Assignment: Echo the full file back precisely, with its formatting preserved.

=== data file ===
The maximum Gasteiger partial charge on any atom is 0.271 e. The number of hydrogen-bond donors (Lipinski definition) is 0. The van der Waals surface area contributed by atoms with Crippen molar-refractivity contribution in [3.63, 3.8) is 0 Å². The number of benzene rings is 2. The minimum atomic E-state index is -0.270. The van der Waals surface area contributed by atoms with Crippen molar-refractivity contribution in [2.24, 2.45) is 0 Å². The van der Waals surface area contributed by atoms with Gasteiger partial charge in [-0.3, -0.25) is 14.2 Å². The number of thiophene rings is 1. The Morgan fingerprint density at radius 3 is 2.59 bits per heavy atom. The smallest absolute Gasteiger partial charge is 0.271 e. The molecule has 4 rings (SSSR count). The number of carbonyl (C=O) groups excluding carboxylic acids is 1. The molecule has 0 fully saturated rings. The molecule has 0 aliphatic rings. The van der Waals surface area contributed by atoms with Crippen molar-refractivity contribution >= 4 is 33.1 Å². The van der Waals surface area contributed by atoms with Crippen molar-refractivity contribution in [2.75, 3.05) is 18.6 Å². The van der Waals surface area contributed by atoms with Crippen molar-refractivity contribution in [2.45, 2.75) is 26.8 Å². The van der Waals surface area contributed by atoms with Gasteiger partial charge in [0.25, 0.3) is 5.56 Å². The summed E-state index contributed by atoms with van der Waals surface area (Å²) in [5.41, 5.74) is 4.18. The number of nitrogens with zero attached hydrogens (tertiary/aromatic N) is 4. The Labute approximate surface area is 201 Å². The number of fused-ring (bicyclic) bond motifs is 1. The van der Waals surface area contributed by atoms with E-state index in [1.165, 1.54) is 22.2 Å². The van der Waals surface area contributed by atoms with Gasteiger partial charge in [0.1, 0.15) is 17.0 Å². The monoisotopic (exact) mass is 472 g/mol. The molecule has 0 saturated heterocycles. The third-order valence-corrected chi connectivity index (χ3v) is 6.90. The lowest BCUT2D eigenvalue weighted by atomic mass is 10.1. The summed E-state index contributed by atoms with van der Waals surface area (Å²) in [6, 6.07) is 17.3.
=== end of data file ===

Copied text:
The maximum Gasteiger partial charge on any atom is 0.271 e. The number of hydrogen-bond donors (Lipinski definition) is 0. The van der Waals surface area contributed by atoms with Crippen molar-refractivity contribution in [3.63, 3.8) is 0 Å². The number of benzene rings is 2. The minimum atomic E-state index is -0.270. The van der Waals surface area contributed by atoms with Crippen molar-refractivity contribution in [2.24, 2.45) is 0 Å². The van der Waals surface area contributed by atoms with Gasteiger partial charge in [-0.3, -0.25) is 14.2 Å². The number of thiophene rings is 1. The Morgan fingerprint density at radius 3 is 2.59 bits per heavy atom. The smallest absolute Gasteiger partial charge is 0.271 e. The molecule has 4 rings (SSSR count). The number of carbonyl (C=O) groups excluding carboxylic acids is 1. The molecule has 0 fully saturated rings. The molecule has 0 aliphatic rings. The van der Waals surface area contributed by atoms with Crippen molar-refractivity contribution >= 4 is 33.1 Å². The van der Waals surface area contributed by atoms with Crippen molar-refractivity contribution in [2.75, 3.05) is 18.6 Å². The van der Waals surface area contributed by atoms with Crippen molar-refractivity contribution in [2.45, 2.75) is 26.8 Å². The van der Waals surface area contributed by atoms with Gasteiger partial charge in [0.25, 0.3) is 5.56 Å². The summed E-state index contributed by atoms with van der Waals surface area (Å²) in [5.41, 5.74) is 4.18. The number of nitrogens with zero attached hydrogens (tertiary/aromatic N) is 4. The Labute approximate surface area is 201 Å². The number of fused-ring (bicyclic) bond motifs is 1. The van der Waals surface area contributed by atoms with E-state index in [1.165, 1.54) is 22.2 Å². The van der Waals surface area contributed by atoms with Gasteiger partial charge in [0.1, 0.15) is 17.0 Å². The monoisotopic (exact) mass is 472 g/mol. The molecule has 0 saturated heterocycles. The third-order valence-corrected chi connectivity index (χ3v) is 6.90. The lowest BCUT2D eigenvalue weighted by atomic mass is 10.1. The summed E-state index contributed by atoms with van der Waals surface area (Å²) in [6, 6.07) is 17.3.